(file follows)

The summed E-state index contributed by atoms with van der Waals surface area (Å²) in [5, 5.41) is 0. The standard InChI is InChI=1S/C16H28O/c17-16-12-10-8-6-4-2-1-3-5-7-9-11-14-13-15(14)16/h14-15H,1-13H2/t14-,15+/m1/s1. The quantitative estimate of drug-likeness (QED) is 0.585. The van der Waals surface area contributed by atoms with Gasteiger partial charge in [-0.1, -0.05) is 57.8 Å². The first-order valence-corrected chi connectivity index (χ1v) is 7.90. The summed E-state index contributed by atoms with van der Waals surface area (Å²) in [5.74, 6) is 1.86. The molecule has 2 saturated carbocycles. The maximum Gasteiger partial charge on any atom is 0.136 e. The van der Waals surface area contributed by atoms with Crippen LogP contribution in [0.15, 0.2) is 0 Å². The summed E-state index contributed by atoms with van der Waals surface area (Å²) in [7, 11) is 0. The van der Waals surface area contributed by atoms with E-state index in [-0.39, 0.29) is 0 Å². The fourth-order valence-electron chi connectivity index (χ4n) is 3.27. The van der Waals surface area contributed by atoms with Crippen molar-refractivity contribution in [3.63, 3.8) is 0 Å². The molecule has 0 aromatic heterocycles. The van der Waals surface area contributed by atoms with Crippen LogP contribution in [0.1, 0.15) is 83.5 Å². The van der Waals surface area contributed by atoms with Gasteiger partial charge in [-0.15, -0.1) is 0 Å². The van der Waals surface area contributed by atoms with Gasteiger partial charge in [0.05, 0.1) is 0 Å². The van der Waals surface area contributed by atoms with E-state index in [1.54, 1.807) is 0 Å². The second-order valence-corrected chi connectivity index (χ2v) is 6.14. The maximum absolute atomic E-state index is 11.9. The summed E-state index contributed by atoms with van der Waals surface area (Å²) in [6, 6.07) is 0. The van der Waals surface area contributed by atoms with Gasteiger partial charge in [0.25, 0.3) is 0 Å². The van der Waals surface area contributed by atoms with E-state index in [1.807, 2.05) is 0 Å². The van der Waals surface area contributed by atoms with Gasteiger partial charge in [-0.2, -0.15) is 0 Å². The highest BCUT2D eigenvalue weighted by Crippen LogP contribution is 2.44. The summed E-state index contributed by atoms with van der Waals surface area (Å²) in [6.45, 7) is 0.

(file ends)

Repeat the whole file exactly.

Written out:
The summed E-state index contributed by atoms with van der Waals surface area (Å²) in [5, 5.41) is 0. The standard InChI is InChI=1S/C16H28O/c17-16-12-10-8-6-4-2-1-3-5-7-9-11-14-13-15(14)16/h14-15H,1-13H2/t14-,15+/m1/s1. The quantitative estimate of drug-likeness (QED) is 0.585. The van der Waals surface area contributed by atoms with Gasteiger partial charge in [-0.1, -0.05) is 57.8 Å². The first-order valence-corrected chi connectivity index (χ1v) is 7.90. The summed E-state index contributed by atoms with van der Waals surface area (Å²) in [5.74, 6) is 1.86. The molecule has 2 saturated carbocycles. The maximum Gasteiger partial charge on any atom is 0.136 e. The van der Waals surface area contributed by atoms with Crippen LogP contribution in [0.15, 0.2) is 0 Å². The summed E-state index contributed by atoms with van der Waals surface area (Å²) in [7, 11) is 0. The van der Waals surface area contributed by atoms with E-state index in [-0.39, 0.29) is 0 Å². The fourth-order valence-electron chi connectivity index (χ4n) is 3.27. The van der Waals surface area contributed by atoms with Crippen molar-refractivity contribution in [3.63, 3.8) is 0 Å². The molecule has 0 aromatic heterocycles. The van der Waals surface area contributed by atoms with Crippen LogP contribution in [0.1, 0.15) is 83.5 Å². The van der Waals surface area contributed by atoms with Gasteiger partial charge in [-0.15, -0.1) is 0 Å². The van der Waals surface area contributed by atoms with Gasteiger partial charge in [0.05, 0.1) is 0 Å². The van der Waals surface area contributed by atoms with E-state index in [1.54, 1.807) is 0 Å². The second-order valence-corrected chi connectivity index (χ2v) is 6.14. The maximum absolute atomic E-state index is 11.9. The summed E-state index contributed by atoms with van der Waals surface area (Å²) in [6, 6.07) is 0. The van der Waals surface area contributed by atoms with Gasteiger partial charge in [0.25, 0.3) is 0 Å². The van der Waals surface area contributed by atoms with E-state index in [1.807, 2.05) is 0 Å². The van der Waals surface area contributed by atoms with Gasteiger partial charge in [-0.2, -0.15) is 0 Å². The highest BCUT2D eigenvalue weighted by Crippen LogP contribution is 2.44. The summed E-state index contributed by atoms with van der Waals surface area (Å²) in [6.45, 7) is 0.